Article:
How Family Offices Continue to Cautiously Invest Their Cash

Family offices maintain a “watch and wait” approach to their portfolios but for the third straight quarter, they shifted a modest amount of cash to a broad range of asset classes, according to Citi Private Bank.


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Investors who follow the portfolios of family offices — viewed as sophisticated allocators capable of making quicker decisions than institutions — might be disappointed to learn that the ultra wealthy are making few changes to their investments, at least on the surface.

Right now, most Wall Street forecasters (except those at Goldman Sachs) say predicting a recession is like flipping a coin. In line with the consensus, family offices maintain a “watch-and-wait” approach to monetary policy, the economy, and their portfolios, according to a Citi Private Bank report based on the third quarter activity of 1,200 single family offices with assets at the bank.

Generally, family office portfolios haven’t changed much recently at the asset-class level. Right now that means these investors have 46 percent of their total holdings in alternative investments, including private equity and credit, real estate, and hedge funds; 11 percent in public equities; 16 percent in fixed income; and 12 percent in cash, according to Citi’s latest annual survey of family offices.

But for the third straight quarter, most of the bank’s family office clients put a modest amount of cash to work. And the investments they’ve chosen are varied. “Fresh portfolio allocations that they made were far from evenly spread,” Citi’s quarterly report said. Offices slightly reduced their overall exposure to stocks and allocated more to investment grade fixed income. Private equity and real estate allocations changed little.

“Regardless of your investment view — whether you believe a recession is coming or you don’t believe a recession is coming, or you believe we are going to see a problem in the real estate sector, or you don’t believe that — fixed income and credit, on a relative basis, look more attractive compared to other asset classes at this point in time, it’s true,” Hannes Hofmann, the global head of the family office group at Citi, told Institutional Investor.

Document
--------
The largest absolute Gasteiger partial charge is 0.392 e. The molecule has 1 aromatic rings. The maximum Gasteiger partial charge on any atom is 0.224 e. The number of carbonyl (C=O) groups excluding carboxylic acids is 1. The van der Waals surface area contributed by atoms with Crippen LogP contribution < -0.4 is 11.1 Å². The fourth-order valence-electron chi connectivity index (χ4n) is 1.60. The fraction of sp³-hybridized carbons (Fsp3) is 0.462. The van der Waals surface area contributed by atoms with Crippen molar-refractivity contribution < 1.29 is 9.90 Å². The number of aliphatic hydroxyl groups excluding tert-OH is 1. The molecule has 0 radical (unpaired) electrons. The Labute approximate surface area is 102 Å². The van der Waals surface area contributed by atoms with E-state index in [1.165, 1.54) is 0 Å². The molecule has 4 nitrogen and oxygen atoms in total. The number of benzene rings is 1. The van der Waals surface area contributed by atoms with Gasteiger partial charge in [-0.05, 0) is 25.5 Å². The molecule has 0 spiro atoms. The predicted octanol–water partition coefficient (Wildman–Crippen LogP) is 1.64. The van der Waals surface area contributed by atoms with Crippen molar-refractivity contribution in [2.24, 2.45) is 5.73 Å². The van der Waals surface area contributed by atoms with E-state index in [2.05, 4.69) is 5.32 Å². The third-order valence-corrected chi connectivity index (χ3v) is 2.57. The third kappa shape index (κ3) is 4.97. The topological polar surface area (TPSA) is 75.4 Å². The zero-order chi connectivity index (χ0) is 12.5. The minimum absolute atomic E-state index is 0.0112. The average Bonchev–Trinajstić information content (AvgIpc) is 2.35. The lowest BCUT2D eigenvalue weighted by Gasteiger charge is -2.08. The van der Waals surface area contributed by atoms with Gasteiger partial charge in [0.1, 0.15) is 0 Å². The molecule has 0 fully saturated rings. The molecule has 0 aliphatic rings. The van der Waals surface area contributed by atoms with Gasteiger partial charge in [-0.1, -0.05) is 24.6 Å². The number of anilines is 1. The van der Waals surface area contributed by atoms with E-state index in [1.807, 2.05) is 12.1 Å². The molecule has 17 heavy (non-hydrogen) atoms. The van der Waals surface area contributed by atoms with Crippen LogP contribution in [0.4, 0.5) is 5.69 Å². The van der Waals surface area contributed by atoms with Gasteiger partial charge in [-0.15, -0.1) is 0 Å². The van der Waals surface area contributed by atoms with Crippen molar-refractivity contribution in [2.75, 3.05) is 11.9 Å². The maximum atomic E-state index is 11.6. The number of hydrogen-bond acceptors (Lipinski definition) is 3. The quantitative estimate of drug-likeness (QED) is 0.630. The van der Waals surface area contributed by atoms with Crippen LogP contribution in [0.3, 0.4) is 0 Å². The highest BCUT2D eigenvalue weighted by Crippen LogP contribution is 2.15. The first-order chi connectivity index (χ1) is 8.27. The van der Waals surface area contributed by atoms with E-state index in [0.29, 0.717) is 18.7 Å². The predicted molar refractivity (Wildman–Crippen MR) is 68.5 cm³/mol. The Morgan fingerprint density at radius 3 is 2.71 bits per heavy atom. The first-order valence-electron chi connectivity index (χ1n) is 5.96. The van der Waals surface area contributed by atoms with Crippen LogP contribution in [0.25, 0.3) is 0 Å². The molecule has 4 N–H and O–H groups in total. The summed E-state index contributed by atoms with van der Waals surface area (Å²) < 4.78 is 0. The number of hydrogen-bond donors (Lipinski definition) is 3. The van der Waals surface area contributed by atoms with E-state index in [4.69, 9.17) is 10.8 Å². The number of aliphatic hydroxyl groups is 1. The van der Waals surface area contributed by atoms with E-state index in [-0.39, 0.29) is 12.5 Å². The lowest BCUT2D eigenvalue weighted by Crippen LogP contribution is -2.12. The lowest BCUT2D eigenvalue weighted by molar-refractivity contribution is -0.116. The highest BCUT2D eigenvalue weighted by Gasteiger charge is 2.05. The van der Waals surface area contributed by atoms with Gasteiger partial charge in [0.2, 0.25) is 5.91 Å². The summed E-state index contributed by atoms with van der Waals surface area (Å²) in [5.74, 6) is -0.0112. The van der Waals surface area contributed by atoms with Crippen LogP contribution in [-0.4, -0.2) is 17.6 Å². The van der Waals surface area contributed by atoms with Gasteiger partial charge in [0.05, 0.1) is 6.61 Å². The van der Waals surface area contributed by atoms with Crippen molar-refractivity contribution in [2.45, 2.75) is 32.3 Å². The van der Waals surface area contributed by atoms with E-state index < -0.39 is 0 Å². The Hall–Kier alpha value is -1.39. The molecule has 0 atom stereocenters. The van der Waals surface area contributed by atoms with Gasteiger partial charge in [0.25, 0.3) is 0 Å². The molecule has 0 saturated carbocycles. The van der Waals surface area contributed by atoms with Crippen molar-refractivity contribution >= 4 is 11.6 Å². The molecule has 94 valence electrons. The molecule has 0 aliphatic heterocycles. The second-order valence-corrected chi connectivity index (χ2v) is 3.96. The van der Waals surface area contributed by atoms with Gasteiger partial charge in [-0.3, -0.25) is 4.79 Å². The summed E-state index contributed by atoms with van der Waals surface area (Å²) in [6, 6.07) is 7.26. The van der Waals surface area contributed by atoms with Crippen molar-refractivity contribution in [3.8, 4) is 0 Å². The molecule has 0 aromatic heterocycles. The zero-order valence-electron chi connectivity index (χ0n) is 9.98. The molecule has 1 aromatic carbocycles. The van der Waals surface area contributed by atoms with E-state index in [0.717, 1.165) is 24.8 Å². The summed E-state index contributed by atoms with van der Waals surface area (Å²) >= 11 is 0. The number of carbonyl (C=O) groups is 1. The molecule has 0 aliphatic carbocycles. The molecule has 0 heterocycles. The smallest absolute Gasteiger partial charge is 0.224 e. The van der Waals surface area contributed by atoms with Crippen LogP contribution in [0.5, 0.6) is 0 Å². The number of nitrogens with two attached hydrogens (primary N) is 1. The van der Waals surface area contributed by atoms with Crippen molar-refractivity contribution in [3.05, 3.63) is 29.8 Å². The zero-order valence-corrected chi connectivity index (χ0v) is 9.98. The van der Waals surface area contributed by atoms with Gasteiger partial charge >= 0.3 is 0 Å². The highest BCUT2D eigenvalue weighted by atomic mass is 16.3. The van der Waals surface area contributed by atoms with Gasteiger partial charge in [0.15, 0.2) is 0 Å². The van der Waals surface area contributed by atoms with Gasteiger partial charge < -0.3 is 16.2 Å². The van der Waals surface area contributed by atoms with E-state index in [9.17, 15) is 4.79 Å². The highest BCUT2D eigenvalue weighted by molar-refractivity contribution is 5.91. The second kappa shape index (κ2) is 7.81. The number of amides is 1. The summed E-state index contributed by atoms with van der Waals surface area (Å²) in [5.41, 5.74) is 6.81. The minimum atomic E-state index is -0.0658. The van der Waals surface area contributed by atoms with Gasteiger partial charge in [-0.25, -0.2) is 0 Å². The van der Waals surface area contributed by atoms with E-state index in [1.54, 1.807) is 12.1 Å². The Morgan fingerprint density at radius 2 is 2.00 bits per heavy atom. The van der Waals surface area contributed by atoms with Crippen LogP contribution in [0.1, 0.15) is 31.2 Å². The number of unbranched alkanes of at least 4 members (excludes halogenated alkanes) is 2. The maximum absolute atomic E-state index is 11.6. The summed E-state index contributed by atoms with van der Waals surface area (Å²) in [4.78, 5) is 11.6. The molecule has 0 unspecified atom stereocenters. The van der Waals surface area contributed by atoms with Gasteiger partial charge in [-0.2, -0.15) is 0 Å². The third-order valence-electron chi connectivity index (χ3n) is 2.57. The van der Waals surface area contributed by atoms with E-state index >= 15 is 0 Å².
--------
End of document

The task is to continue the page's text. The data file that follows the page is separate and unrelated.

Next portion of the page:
“And so what we’ve seen over the last 18 months is a move by family offices into fixed income and out of other asset classes,” he said.

Most families followed the advice of Citi’s global investment committee in the third quarter, which was 1 percent underweight cash, 1 percent overweight global fixed Income, and neutral on global equities.

But beneath the surface, some interesting things are happening within each asset class, Hofmann explained. While total fixed income allocations grew, most families leaned into investment grade debt and either maintained or slightly shrunk their allocations to high-yield, emerging market, and other bonds.

Families also followed the advice of Citi and expanded their investments in U.S. stocks by way of an equally weighted — rather than market cap weighted — position in the S&P 500. The index is up 18 percent in 2023.

“A lot of family offices realize the performance of the S&P 500 was in large part driven by the magnificent seven, the super large technology companies,” Hoffmann said. “If you take those out, the other 493 companies in the S&P were kind of flattish and we’re seeing the same trend with mid-cap and small-cap companies. If you’re a smart investor, given how much better the magnificent seven performed, of course you want to look now into ‘are there any buys’ if you want.”

The top 10 companies in the S&P 500 now comprise a record 31 percent of the index.

Other things are happening beneath the surface in family office portfolios. They are reevaluating growth versus value stocks and international assets versus domestic assets, and have a new focus on long-term investment trends.

Reports like Citi’s don’t typically detail more granular shifts on a quarterly basis, such as how much of a portfolio goes into active management versus passive funds, or thematic investments.

“I think what’s going to be important for the next 12 to 18 months is to look at a level deeper than just the broad asset allocation level and to look into how people allocate within the segments,” Hofmann said.